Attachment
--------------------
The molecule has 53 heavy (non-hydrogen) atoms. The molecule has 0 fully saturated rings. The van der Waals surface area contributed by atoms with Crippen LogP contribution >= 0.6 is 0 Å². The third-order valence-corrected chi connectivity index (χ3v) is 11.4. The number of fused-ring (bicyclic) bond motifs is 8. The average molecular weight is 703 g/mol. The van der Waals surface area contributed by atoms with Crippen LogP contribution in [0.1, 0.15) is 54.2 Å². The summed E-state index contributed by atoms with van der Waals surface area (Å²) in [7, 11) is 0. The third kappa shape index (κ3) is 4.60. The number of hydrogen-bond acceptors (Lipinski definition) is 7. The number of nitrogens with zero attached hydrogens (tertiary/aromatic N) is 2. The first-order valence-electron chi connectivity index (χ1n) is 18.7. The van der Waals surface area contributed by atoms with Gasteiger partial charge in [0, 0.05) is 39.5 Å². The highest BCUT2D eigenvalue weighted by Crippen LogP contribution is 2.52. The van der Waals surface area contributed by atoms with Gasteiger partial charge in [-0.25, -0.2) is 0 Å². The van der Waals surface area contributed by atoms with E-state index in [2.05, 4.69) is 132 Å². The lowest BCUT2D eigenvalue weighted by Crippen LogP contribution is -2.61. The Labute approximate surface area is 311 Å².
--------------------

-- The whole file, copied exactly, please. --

The molecule has 53 heavy (non-hydrogen) atoms. The molecule has 0 fully saturated rings. The van der Waals surface area contributed by atoms with Crippen LogP contribution >= 0.6 is 0 Å². The third-order valence-corrected chi connectivity index (χ3v) is 11.4. The number of fused-ring (bicyclic) bond motifs is 8. The average molecular weight is 703 g/mol. The van der Waals surface area contributed by atoms with Crippen LogP contribution in [0.1, 0.15) is 54.2 Å². The summed E-state index contributed by atoms with van der Waals surface area (Å²) in [7, 11) is 0. The third kappa shape index (κ3) is 4.60. The number of hydrogen-bond acceptors (Lipinski definition) is 7. The number of nitrogens with zero attached hydrogens (tertiary/aromatic N) is 2. The first-order valence-electron chi connectivity index (χ1n) is 18.7. The van der Waals surface area contributed by atoms with Gasteiger partial charge in [0, 0.05) is 39.5 Å². The highest BCUT2D eigenvalue weighted by Crippen LogP contribution is 2.52. The van der Waals surface area contributed by atoms with Gasteiger partial charge in [-0.25, -0.2) is 0 Å². The van der Waals surface area contributed by atoms with E-state index in [2.05, 4.69) is 132 Å². The lowest BCUT2D eigenvalue weighted by Crippen LogP contribution is -2.61. The Labute approximate surface area is 311 Å².